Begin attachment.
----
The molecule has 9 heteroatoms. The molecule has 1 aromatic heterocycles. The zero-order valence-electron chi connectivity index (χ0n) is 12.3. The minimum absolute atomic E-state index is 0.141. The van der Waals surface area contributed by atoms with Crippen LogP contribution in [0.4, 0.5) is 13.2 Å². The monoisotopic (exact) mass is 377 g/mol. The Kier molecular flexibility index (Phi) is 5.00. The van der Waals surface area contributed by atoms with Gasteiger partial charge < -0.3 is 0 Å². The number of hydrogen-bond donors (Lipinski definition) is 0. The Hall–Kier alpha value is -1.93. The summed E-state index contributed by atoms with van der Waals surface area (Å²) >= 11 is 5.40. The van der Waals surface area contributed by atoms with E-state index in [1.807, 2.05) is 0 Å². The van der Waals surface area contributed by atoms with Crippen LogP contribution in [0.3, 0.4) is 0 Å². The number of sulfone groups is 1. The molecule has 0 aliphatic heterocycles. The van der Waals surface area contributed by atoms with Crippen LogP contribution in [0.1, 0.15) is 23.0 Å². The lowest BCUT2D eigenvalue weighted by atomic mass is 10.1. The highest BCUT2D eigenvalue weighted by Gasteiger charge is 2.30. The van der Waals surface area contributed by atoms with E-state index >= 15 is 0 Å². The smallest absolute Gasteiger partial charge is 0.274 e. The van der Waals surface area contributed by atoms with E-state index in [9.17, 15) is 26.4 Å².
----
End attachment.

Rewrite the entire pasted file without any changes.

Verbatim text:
The molecule has 9 heteroatoms. The molecule has 1 aromatic heterocycles. The zero-order valence-electron chi connectivity index (χ0n) is 12.3. The minimum absolute atomic E-state index is 0.141. The van der Waals surface area contributed by atoms with Crippen LogP contribution in [0.4, 0.5) is 13.2 Å². The monoisotopic (exact) mass is 377 g/mol. The Kier molecular flexibility index (Phi) is 5.00. The van der Waals surface area contributed by atoms with Gasteiger partial charge < -0.3 is 0 Å². The number of hydrogen-bond donors (Lipinski definition) is 0. The Hall–Kier alpha value is -1.93. The summed E-state index contributed by atoms with van der Waals surface area (Å²) >= 11 is 5.40. The van der Waals surface area contributed by atoms with E-state index in [1.807, 2.05) is 0 Å². The van der Waals surface area contributed by atoms with Crippen LogP contribution in [0.3, 0.4) is 0 Å². The number of sulfone groups is 1. The molecule has 0 aliphatic heterocycles. The van der Waals surface area contributed by atoms with Crippen LogP contribution in [0.1, 0.15) is 23.0 Å². The lowest BCUT2D eigenvalue weighted by atomic mass is 10.1. The highest BCUT2D eigenvalue weighted by Gasteiger charge is 2.30. The van der Waals surface area contributed by atoms with E-state index >= 15 is 0 Å². The smallest absolute Gasteiger partial charge is 0.274 e. The van der Waals surface area contributed by atoms with E-state index in [9.17, 15) is 26.4 Å².